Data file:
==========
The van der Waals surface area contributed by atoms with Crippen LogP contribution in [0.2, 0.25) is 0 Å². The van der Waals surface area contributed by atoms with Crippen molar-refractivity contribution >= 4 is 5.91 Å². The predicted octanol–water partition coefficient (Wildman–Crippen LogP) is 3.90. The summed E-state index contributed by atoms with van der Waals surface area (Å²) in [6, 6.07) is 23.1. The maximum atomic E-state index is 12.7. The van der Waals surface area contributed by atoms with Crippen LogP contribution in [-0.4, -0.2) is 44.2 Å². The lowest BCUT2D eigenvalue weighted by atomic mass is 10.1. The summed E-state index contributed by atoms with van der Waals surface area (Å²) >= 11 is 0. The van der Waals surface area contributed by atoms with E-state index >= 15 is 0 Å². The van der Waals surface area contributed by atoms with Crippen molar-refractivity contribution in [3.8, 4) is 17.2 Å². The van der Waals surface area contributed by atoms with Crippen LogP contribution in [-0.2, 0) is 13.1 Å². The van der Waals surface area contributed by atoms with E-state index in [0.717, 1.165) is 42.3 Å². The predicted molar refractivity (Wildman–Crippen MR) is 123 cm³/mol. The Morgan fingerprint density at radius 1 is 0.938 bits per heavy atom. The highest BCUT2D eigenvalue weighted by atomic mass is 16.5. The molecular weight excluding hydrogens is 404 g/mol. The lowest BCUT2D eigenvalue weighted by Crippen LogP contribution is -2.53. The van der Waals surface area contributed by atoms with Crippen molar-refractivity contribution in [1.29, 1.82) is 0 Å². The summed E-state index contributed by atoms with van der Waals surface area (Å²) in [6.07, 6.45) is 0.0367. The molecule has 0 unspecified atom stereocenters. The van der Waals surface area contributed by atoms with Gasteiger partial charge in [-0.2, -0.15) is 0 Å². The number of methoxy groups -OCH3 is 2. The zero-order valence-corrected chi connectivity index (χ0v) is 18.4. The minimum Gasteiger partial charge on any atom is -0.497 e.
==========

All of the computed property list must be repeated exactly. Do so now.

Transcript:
The van der Waals surface area contributed by atoms with Crippen LogP contribution in [0.2, 0.25) is 0 Å². The van der Waals surface area contributed by atoms with Crippen molar-refractivity contribution >= 4 is 5.91 Å². The predicted octanol–water partition coefficient (Wildman–Crippen LogP) is 3.90. The summed E-state index contributed by atoms with van der Waals surface area (Å²) in [6, 6.07) is 23.1. The maximum atomic E-state index is 12.7. The van der Waals surface area contributed by atoms with Crippen LogP contribution in [-0.4, -0.2) is 44.2 Å². The lowest BCUT2D eigenvalue weighted by atomic mass is 10.1. The summed E-state index contributed by atoms with van der Waals surface area (Å²) >= 11 is 0. The van der Waals surface area contributed by atoms with E-state index >= 15 is 0 Å². The van der Waals surface area contributed by atoms with Crippen molar-refractivity contribution in [3.8, 4) is 17.2 Å². The van der Waals surface area contributed by atoms with Crippen LogP contribution in [-0.2, 0) is 13.1 Å². The van der Waals surface area contributed by atoms with E-state index in [0.717, 1.165) is 42.3 Å². The predicted molar refractivity (Wildman–Crippen MR) is 123 cm³/mol. The Morgan fingerprint density at radius 1 is 0.938 bits per heavy atom. The highest BCUT2D eigenvalue weighted by atomic mass is 16.5. The molecular weight excluding hydrogens is 404 g/mol. The lowest BCUT2D eigenvalue weighted by Crippen LogP contribution is -2.53. The van der Waals surface area contributed by atoms with Crippen molar-refractivity contribution in [1.29, 1.82) is 0 Å². The summed E-state index contributed by atoms with van der Waals surface area (Å²) in [6.07, 6.45) is 0.0367. The molecule has 0 unspecified atom stereocenters. The van der Waals surface area contributed by atoms with Gasteiger partial charge in [-0.2, -0.15) is 0 Å². The number of methoxy groups -OCH3 is 2. The zero-order valence-corrected chi connectivity index (χ0v) is 18.4. The minimum Gasteiger partial charge on any atom is -0.497 e.